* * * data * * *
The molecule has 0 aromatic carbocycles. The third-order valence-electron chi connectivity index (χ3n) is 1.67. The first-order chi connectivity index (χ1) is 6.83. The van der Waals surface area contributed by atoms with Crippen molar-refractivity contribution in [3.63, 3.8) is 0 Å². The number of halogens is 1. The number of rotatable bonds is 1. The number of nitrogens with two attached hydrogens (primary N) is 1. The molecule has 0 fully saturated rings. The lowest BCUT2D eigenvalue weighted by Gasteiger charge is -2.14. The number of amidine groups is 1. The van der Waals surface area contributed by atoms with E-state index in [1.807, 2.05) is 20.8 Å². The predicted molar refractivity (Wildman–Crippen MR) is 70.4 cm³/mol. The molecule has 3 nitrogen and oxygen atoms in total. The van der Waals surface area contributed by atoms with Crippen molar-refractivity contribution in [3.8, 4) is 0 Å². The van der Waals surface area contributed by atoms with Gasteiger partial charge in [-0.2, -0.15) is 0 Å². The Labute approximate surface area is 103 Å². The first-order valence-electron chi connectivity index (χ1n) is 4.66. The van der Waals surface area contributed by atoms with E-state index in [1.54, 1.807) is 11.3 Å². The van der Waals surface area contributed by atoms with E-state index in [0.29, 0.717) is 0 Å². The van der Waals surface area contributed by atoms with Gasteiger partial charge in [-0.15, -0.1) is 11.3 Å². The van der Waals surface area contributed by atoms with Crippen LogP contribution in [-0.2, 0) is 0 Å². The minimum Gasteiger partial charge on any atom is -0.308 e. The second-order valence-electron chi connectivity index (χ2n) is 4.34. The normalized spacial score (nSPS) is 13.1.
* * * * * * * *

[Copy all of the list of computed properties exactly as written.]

The molecule has 0 aromatic carbocycles. The third-order valence-electron chi connectivity index (χ3n) is 1.67. The first-order chi connectivity index (χ1) is 6.83. The van der Waals surface area contributed by atoms with Crippen molar-refractivity contribution in [3.63, 3.8) is 0 Å². The number of halogens is 1. The number of rotatable bonds is 1. The number of nitrogens with two attached hydrogens (primary N) is 1. The molecule has 0 fully saturated rings. The lowest BCUT2D eigenvalue weighted by Gasteiger charge is -2.14. The number of amidine groups is 1. The van der Waals surface area contributed by atoms with E-state index in [1.807, 2.05) is 20.8 Å². The predicted molar refractivity (Wildman–Crippen MR) is 70.4 cm³/mol. The molecule has 3 nitrogen and oxygen atoms in total. The van der Waals surface area contributed by atoms with Crippen molar-refractivity contribution in [3.8, 4) is 0 Å². The van der Waals surface area contributed by atoms with Gasteiger partial charge in [-0.2, -0.15) is 0 Å². The Labute approximate surface area is 103 Å². The first-order valence-electron chi connectivity index (χ1n) is 4.66. The van der Waals surface area contributed by atoms with E-state index in [1.54, 1.807) is 11.3 Å². The van der Waals surface area contributed by atoms with E-state index in [0.29, 0.717) is 0 Å². The van der Waals surface area contributed by atoms with Gasteiger partial charge in [-0.15, -0.1) is 11.3 Å². The van der Waals surface area contributed by atoms with Crippen LogP contribution in [-0.2, 0) is 0 Å². The minimum Gasteiger partial charge on any atom is -0.308 e. The second-order valence-electron chi connectivity index (χ2n) is 4.34. The normalized spacial score (nSPS) is 13.1.